Every IPv4 address has three components: network, host and subnet mask.
The subnet mask marks the boundary between the network and the host bits in an IP address. It also helps in differentiating the network address (the first address) and the directed broadcast address (the last address) in the IP network number.
The subnet mask is a 32-bit address which has the following properties:
1. The binary-0 represents the host and the binary-1 represents the network. For example 192.168.1.0/24 has a subnet mask 11111111.11111111.11111111.00000000 (in binary) or 255.255.255.0 (in decimal). And hence the first three octets (1s) represent the network and the last octet (0s) represents the host. In other words all the nodes in the network 192.168.1.0/24 segment will have the same network part (192.168.1.*) and the host part of their address varies only in the last octet (192.168.1.1-254).
2. The 0s and 1s in the subnet mask must be contiguous both within the octet and across all the four octets. Study the following examples:
10000000.11111111.11111111.11111111 (184.108.40.206) — invalid
11111111.11111111.11111111.10000000 (255.255.255.128) — valid
11111111.11111111.00101000.00000000 (255.255.38.0) — invalid
11111111.11111111.00000000.00000000 (255.255.0.0) — valid
Subnet masks can be represented in 4 ways. Here a list of those ways demonstrating a Class C address.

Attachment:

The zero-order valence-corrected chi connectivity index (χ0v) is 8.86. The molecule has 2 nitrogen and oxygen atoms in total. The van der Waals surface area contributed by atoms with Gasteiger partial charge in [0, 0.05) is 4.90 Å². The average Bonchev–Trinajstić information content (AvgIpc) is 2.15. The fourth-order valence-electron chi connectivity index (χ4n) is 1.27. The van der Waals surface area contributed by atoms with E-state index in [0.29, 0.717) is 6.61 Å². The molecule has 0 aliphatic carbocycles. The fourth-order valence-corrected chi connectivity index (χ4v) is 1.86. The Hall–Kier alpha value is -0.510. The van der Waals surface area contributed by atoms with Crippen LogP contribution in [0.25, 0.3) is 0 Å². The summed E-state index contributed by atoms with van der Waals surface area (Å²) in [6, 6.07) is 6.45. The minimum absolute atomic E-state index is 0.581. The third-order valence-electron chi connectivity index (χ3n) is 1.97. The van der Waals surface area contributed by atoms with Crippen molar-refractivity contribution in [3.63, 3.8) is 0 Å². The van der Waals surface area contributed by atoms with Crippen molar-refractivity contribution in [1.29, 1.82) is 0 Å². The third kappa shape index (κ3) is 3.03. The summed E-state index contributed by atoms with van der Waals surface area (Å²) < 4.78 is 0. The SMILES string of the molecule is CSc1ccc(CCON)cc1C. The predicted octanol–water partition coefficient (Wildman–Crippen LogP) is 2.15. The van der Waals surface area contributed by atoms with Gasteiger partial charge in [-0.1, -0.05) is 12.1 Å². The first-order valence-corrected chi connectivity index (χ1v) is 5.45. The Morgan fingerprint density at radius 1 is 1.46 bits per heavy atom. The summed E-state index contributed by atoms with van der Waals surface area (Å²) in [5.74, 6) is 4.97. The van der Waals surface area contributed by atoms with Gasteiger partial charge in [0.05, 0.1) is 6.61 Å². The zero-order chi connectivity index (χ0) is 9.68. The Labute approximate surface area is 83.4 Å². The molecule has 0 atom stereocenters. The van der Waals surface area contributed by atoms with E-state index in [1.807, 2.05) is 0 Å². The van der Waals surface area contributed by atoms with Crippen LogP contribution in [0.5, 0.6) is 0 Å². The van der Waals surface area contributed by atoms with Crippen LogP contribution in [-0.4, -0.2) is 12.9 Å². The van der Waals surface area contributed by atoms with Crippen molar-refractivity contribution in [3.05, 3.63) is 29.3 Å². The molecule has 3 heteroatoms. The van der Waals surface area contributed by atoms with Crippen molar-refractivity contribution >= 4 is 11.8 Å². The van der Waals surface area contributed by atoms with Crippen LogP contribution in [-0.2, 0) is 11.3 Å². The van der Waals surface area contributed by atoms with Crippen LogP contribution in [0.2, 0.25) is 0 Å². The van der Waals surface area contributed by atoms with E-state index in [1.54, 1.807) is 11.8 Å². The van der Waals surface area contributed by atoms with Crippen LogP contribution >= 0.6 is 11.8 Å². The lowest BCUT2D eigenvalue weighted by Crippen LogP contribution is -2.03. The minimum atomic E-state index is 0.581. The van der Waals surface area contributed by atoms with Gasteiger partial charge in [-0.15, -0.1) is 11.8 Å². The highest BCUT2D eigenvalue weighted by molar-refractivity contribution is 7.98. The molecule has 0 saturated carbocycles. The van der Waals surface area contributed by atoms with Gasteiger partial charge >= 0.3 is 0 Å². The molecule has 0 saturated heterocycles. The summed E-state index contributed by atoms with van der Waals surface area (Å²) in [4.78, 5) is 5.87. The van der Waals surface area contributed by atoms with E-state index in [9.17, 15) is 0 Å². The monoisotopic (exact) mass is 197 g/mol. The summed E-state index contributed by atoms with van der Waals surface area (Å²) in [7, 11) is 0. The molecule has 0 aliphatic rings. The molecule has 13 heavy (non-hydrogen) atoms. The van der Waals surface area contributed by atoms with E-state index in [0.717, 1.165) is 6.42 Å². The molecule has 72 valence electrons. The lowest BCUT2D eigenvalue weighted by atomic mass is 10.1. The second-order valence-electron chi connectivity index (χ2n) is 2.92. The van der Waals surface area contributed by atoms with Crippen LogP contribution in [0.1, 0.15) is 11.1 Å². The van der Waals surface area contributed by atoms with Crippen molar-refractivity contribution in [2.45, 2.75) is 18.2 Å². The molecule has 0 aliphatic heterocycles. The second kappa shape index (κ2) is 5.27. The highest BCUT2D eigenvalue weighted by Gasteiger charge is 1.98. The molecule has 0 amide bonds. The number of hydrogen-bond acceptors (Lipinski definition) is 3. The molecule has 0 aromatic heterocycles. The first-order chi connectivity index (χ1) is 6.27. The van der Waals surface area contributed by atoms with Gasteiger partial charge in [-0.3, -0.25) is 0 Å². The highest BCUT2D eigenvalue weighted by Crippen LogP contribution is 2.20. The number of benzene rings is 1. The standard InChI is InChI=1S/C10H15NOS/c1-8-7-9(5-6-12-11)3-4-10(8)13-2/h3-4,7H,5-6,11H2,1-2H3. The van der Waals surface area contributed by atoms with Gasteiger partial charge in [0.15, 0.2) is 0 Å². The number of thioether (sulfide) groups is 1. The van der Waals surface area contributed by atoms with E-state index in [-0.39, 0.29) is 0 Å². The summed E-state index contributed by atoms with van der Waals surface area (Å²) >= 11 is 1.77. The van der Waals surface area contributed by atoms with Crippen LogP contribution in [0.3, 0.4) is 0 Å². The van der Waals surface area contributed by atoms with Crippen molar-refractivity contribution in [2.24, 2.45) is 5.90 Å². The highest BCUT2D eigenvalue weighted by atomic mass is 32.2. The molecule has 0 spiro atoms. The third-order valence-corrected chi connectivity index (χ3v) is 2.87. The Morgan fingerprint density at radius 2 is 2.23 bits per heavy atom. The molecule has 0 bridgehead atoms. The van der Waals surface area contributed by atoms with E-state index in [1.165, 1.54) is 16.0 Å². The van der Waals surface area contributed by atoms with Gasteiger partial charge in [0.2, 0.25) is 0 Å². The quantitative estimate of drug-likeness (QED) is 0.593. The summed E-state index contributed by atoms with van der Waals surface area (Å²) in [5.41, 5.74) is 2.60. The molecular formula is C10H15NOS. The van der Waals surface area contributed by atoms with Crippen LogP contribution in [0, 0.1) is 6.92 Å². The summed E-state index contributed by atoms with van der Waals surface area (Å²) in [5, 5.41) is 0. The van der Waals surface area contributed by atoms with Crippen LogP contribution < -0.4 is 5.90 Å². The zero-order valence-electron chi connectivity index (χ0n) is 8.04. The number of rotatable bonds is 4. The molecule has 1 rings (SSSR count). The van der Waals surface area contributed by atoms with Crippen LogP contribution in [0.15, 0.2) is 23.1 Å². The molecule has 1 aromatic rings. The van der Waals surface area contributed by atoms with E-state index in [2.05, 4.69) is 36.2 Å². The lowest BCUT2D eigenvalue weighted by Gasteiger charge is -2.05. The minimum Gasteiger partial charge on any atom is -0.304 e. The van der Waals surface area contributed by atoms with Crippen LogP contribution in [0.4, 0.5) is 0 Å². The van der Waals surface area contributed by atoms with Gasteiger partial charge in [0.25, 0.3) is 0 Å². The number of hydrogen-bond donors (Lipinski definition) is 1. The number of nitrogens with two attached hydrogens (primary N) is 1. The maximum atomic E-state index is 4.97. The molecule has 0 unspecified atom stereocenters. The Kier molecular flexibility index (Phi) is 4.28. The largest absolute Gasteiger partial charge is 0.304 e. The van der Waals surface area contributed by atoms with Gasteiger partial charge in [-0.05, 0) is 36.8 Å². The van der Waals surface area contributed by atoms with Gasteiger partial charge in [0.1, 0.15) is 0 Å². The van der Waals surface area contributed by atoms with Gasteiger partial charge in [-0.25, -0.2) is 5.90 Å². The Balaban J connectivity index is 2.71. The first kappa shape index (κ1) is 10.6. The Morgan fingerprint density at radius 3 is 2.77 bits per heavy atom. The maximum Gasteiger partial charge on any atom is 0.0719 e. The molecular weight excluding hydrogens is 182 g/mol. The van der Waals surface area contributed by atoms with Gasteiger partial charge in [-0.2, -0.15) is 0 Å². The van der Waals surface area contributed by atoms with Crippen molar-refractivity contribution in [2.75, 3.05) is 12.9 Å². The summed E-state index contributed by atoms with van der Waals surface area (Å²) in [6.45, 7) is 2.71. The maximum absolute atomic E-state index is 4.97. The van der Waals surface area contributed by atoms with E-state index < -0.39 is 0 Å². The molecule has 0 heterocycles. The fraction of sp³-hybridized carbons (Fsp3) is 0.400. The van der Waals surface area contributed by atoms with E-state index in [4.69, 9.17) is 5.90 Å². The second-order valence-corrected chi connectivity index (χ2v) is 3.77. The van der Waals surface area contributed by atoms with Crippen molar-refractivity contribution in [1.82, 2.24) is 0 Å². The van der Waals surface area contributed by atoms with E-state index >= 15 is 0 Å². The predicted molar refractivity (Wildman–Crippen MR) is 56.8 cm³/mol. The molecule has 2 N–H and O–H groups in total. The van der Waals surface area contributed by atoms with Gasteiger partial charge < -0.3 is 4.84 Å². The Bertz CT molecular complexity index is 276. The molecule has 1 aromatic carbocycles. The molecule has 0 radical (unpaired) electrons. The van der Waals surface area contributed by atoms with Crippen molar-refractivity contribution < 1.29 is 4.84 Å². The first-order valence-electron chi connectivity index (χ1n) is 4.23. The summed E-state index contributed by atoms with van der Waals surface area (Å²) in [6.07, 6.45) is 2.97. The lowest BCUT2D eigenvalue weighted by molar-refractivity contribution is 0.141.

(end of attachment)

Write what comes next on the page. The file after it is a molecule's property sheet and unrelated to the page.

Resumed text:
The dotted-decimal notation and the number of network bits are the most common representations of the subnet mask.
Subnet mask values : Given the fact that values must have all 1s contiguous and 0s contiguous, following are the valid decimal numbers for subnet masks within an octet.
Below is the default subnet masks for Class A, B and C along with the number of network and hosts they encompass.
The disadvantage of Classful addressing with default subnet masks is poor address efficiency. With Class A addressing for example a network segment can have up to 16,777,214 hosts; Class B 65,534. A typical IP network segment starts to experience the broadcast problem when the number of nodes hits 200 to 500. Assigning a Class B address to a network segment of 500 nodes would waste around 65,000 addresses. You can assign two class C addresses, but you end up with two networks. To solve this problem subnetting was introduced (RFC 950).
With subnetting the higher-order host bits can be borrowed and used along with network bits. As a consequence the network gets segmented into multiple subnets within the network defined by the default subnet mask. One problem with subnetting is as more subnets are created you’ll loose two addresses per subnet (network and directed broadcast address). However, the improvement in address efficiency outweighs the number of IP addresses that need to be reserved for network and directed broadcast addresses.
Subnet mask itself means nothing without the context of the IP address associated with it. For example, most people would assume that when you see a subnet mask of 255.255.255.0, you are dealing with a Class C network. However, remember that you can perform subnetting on any class address: A, B and C. So a subnet mask of 255.255.255.0 can also be used for Class A and B networks. Therefore, the IP address and subnet mask have a symbiotic relationship.
Below is the table of valid subnet mask values. Note that the Class A subnetting starts from /9 to /30; Class B from /17 to /30 and Class C from /25 to /30.
A tutor named Dan explains nicely the concept of subnetting.